Complaints that Latvia has higher medicine prices than the other two Baltic countries have been heard for years. However, no substantial price reduction has yet been achieved. and still this n this autumn the State Audit Office pointed to the great price difference in the Baltics.
The final price includes the markup of wholesalers and pharmacies added to the producer's price, and value-added tax of 12%. It is the markup and VAT that leads to the highest prices in Latvia.
In Estonia and Lithuania, the markup has limited wholesale charges or specific ceilings. In Latvia, the ceiling is formed as a percentage of the producer price. For example, for a medicine priced at EUR 2 000, Latvian wholesalers are allowed to collect a surcharge of EUR 200, while Estonia is allowed to collect EUR 6.39, while Lithuania – EUR 14.48.
"The more expensive the medicine, the higher the markup, the higher the final price for the customer. It could be determined, as is the case in Lithuania and Estonia, that when a certain producer price is reached, the percentage markup is no longer calculated, but there is a maximum. It doesn't matter how much the drug costs, 100 or 200 euros, the markup is, say, 6 euros, not as now, it's 10% of the price," said Ilona Lošaka, legal counsel for the Ombudsman's office.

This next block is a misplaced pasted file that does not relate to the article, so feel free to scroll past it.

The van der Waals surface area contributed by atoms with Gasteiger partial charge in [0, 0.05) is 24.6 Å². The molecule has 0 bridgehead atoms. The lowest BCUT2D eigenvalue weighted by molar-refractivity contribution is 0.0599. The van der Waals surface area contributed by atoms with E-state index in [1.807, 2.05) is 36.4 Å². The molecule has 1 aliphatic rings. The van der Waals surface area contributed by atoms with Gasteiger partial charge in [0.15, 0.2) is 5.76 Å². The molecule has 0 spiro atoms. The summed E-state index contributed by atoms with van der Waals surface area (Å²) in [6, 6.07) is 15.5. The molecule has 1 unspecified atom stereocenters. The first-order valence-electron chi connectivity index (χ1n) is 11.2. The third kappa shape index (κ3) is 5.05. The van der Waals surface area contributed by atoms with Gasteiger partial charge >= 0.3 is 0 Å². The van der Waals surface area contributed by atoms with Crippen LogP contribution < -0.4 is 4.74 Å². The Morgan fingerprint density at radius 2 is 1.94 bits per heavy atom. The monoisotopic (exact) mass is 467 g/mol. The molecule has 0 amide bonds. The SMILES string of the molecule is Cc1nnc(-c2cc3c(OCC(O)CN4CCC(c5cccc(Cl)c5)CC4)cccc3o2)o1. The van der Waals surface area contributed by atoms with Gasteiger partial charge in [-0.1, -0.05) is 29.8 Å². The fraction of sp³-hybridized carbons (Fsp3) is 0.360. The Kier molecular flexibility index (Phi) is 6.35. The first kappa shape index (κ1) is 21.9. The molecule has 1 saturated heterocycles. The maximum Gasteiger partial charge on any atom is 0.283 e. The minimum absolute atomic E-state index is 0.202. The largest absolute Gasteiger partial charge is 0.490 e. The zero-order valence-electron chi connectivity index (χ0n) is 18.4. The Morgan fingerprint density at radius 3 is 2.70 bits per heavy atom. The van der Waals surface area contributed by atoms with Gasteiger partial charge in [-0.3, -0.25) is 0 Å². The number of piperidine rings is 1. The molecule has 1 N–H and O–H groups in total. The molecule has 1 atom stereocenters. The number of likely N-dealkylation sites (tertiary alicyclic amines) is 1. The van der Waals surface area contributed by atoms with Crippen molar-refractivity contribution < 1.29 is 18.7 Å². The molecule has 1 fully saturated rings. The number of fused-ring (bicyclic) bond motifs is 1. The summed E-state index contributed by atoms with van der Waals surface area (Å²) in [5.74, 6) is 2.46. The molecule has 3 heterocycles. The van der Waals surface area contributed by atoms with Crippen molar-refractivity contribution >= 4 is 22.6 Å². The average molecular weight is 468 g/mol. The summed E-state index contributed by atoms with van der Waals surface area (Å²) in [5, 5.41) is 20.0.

It is precisely a fixed ceiling that current Health Minister Hosams Abu Meri (New Unity) has pledged to introduce.
The second way to remove the burden of costs from shoppers' shoulders is to expand the list of reimbursable medications. Again, Latvia stands out negatively against the backdrop of other Baltic States – both in terms of volume and innovation.
"In next year's budget allocated to medicine, it could be one part that could go for reimbursable medications because we know there is a need to invest there. Investing in drugs is better than simply putting them in a system without a target. Here are the targets - we know if next year we put 50 million euros on the list of reimbursable medicines, compensate more, it has a direct impact on the population," Abu Meri said.
These proposals are included in the VM report on the financial availability of medicines. This is currently in harmonization and contains further suggestions for reducing drug prices, such as reducing VAT from 12% to 5%, as well as setting the maximum allowable total annual co-payment by a patient, which means that a person would not have to pay more than €250 per year from pocket.
Currently, Abu Meri is more inclined to expand the list of reimbursable medications and set a fixed ceiling amount. The industry is cautious about the latter.
"The biggest concern is the question of what the amount of it will be, the extent of it. And whether that amount will cover the cost at all. There should also be an effort to take Estonia's path when prescription drugs are more or less compensated. Consequently, inclusion on the list of reimbursable medicinal products is an effective price reduction mechanism. Because the National Health Service evaluates the justification of the [reimbursation of] a medicinal product and if the manufacturer wants to enter the list, they have a duty to reduce the price,” said Janis Lübken, a Member of the Board of the Latvian National Association for Drug Supply.
How much prices could fall is not yet estimated by the VM, but it promises a clearer vision in December and a real cut in drug prices in the second half of next year.